May Day Seattle: Protesters March, Rally And Riot
Editor's Note: This story will be updated through the afternoon and evening as May Day events and protests continue.
10 p.m. Update: Events took an ugly turn late. What had been a day of mostly peaceful protest and demonstration evolved into a three-block rock-throwing riot in Capitol Hill at 9 p.m. Three Seattle Police officers were slightly injured and protesters set fire to trash cans.
The clash with officers escalated when protesters broke windows in area businesses and police began using pepper spray and flash grenades.
KPLU photographer Tim Durkan said that the self-proclaimed 'anti capitalists' made their way through the streets of Capitol Hill chanting anti police slogans, knocking over garbage cans and eventually smashing windows at Urban Outfitters and QFC.
While no employees were injured, nerves were frayed. Durkan said he was assaulted when one of the the masked rioters grabbed, threatened me and tried to his camera.
Seattle Mayor Ed Murray defended the rights of peaceful protestors but condemned the violence against police officers. "Tonight we saw assaults on officers and senseless property damage which cannot be tolerated," he said in a statement Friday evening.
6 p.m. Update: Observers are reporters that the gathering at the courthouse is mostly peaceful. One man was arrested for throwing a rock. KPLU's Jennifer Wing has this update:
4 p.m. Update: The Seattle Times is reporting that as marchers head north on Boren Avenue, the protest appears to be moving smoothly.
Starbucks isn't taking any chances however. Its flagship Reserve Roastery and Tasting Room in Capitol Hill is boarded up just in case.
3 p.m. Update: Approximately 2000 protesters have begun their march from Judkins Park to the downtown federal courthouse Friday afternoon. Led by traditional Mexican folk dancers they changed, "Viva la Revolucion!" Getting through downtown seattle right now is difficult. The annual march for immigrant and workers' rights is underway right now. KPLU's Jennifer wing is there and has this report.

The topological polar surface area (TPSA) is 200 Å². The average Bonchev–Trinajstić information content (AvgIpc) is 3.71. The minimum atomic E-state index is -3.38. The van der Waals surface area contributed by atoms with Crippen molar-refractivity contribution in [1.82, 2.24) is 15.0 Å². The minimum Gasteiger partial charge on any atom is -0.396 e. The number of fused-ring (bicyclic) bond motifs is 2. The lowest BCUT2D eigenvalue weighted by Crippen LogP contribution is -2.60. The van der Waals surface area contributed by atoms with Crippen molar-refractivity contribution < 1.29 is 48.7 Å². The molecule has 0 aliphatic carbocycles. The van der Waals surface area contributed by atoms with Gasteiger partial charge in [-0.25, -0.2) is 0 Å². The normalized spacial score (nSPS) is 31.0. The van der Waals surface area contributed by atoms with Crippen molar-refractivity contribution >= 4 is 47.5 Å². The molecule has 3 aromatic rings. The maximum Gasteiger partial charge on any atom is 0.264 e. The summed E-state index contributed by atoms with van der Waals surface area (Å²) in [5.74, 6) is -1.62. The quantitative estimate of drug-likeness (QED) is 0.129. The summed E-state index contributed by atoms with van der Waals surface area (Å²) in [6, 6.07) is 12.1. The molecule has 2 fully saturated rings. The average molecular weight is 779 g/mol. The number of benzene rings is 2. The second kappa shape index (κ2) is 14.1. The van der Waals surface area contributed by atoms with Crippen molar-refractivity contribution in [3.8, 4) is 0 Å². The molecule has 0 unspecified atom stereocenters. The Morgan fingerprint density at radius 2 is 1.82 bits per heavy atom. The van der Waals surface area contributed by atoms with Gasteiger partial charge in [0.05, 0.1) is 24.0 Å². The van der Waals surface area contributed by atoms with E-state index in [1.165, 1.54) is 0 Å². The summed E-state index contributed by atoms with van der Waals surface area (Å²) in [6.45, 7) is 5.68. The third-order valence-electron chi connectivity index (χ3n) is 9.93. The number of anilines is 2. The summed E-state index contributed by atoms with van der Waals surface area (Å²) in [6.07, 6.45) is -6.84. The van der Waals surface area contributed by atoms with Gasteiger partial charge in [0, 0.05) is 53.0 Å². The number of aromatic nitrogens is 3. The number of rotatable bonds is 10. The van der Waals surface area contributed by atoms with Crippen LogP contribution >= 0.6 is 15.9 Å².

Update, 1 p.m.: More than 100 people gathered at Martin Luther King Jr. Memorial Park for a “Black Lives Matter” rally in response to unrest in Baltimore over a suspect who died in police custody. (UPDATE: Six police officers have been charged Friday in the death of Freddie Gray.)
Dasedric Watts came from Everett. He says it's important to speak out about police killings of black people, even if they happen on the other side of the country.
"It's important to make a statement anywhere," Watts said. "I happen to be in Seattle so I'm going to make the statement here. It's happening all across the world."
And he was glad to hear that criminal charges have been brought against officers in the death of Freddie Gray, in Baltimore.
"Success is not success until we start seeing police officers that kill black people pay for their crime," he said. "That's when it's going to be a success."
Jennifer Hicks, of Seattle, is biracial. She said it was important to attend the rally because silence perpetuates problems.
"I'm half African American," she said. "It can be confusing to be mixed. There are these people who are fighting against these people, and they're both me."
Hicks says as she watches events unfold in Baltimore and elsewhere, she feels more compelled to speak up.
"To be silent is to be in agreement," she said. "The racial issues in this country are happening everywhere, even here."
And she hopes people take a deep breath, listen, and learn.
"There are plenty of people willing to talk with you and have an open discussion," Hicks said. "Sometimes you've got to be a little bit uncomfortable to learn new things. Don't immediately feel attacked. Try and figure out where each other are coming from."